The tips below are courtesy of the lovely maryrobinette
who gave the best panel I attended at WorldCon in 2008 (and that is saying a lot, I went to some splendid panels back then). She had many more tips than just the following, and gave us a first-rate hand-out (which I still have, filed under "Really Important Advice"). I pulled only those few things I found most advantageous for this blog.
- Avoid drinking dairy, OJ, caffeine, and other mucus educing beverages, but do drink water.
- Choose a scene with a small cast of characters; one that is self contained (has a beginning, middle, and end), and is replete with suitably lush language.
- Prepare by going through and underlining the emphasis word in each sentence.
- Practice at least 2x first, preferably in front of an audience.
- Speak slower when reading, use your "phone voice" to encourage extra care and enunciation.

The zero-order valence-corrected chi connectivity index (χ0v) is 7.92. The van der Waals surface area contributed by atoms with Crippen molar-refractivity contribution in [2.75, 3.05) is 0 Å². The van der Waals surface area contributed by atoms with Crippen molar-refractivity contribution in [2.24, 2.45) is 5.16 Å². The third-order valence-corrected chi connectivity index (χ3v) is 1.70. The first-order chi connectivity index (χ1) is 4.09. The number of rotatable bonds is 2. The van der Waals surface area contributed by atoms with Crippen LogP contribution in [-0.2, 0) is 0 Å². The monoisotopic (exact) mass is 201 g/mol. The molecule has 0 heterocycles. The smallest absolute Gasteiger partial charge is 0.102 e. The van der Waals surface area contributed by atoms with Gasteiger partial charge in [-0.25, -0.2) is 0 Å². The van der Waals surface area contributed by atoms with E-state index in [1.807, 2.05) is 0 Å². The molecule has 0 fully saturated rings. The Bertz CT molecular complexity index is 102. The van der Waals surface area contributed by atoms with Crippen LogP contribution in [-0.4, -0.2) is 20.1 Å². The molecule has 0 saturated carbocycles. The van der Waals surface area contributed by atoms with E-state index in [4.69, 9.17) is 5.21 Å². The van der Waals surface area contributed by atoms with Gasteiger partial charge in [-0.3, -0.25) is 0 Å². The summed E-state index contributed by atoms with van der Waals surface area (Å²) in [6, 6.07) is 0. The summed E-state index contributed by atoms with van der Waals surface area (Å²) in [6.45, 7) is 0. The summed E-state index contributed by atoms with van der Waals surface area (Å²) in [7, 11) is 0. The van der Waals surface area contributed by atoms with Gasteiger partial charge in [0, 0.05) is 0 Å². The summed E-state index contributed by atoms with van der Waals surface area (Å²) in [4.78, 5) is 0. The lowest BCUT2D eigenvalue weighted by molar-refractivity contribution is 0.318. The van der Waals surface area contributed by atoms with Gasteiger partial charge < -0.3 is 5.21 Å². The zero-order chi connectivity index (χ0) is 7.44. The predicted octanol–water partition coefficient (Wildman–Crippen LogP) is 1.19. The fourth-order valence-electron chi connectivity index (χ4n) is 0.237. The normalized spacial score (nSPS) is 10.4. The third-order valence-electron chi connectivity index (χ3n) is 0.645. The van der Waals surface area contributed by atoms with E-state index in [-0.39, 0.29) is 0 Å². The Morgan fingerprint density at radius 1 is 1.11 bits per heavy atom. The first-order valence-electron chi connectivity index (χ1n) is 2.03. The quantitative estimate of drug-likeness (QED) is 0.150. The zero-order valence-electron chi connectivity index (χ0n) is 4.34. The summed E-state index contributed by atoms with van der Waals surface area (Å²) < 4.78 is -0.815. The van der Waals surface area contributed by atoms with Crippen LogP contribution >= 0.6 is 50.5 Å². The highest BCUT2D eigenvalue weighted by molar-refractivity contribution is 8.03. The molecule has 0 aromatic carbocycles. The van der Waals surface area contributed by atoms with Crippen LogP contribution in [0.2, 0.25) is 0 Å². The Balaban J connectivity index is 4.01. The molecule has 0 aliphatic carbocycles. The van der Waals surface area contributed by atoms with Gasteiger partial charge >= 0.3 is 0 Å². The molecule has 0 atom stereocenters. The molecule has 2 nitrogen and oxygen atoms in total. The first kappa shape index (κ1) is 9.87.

- Look up and make eye contact with your audience.
- Get in touch with your inner diva.
- Make sure your narrator has emotional investment.
- When trying out character voices try listening to an actor who might sound like your character.
- Feminine is slightly higher and fluid, masculine lower and more staccato.
- When doing dialogue between 2 characters, look to one side of the room for one character, and to the opposite side for the other.
- British English is spoken at the front of the mouth. (As a result of this statement, I spent the rest of the convention fascinated by the mouths of Englishmen.)
Your moment of parasol . . .
Gail's Daily Dose
Your Infusion of Cute:
Your Tisane of Smart:
DIY: Striped Umbrella
Your Writerly Tinctures:
on BEA 2011
Back from editor, off to Gamma (who is taking it to Israel). My book travels where I haven't!
Secret Project F
Secret Project PPA
Only a twinkle in my little eye.
BIG FAT SPOILER ALERT! Really, DON'T READ THE BLURB ON AMAZON if you haven't read the other books first!
Direct link to the audio from me reading from Blameless at SF in SF
Quote of the Day:
“A baby is an alimentary canal with a loud voice at one end and no responsibility at the other.”
~ Jerome K. Jerome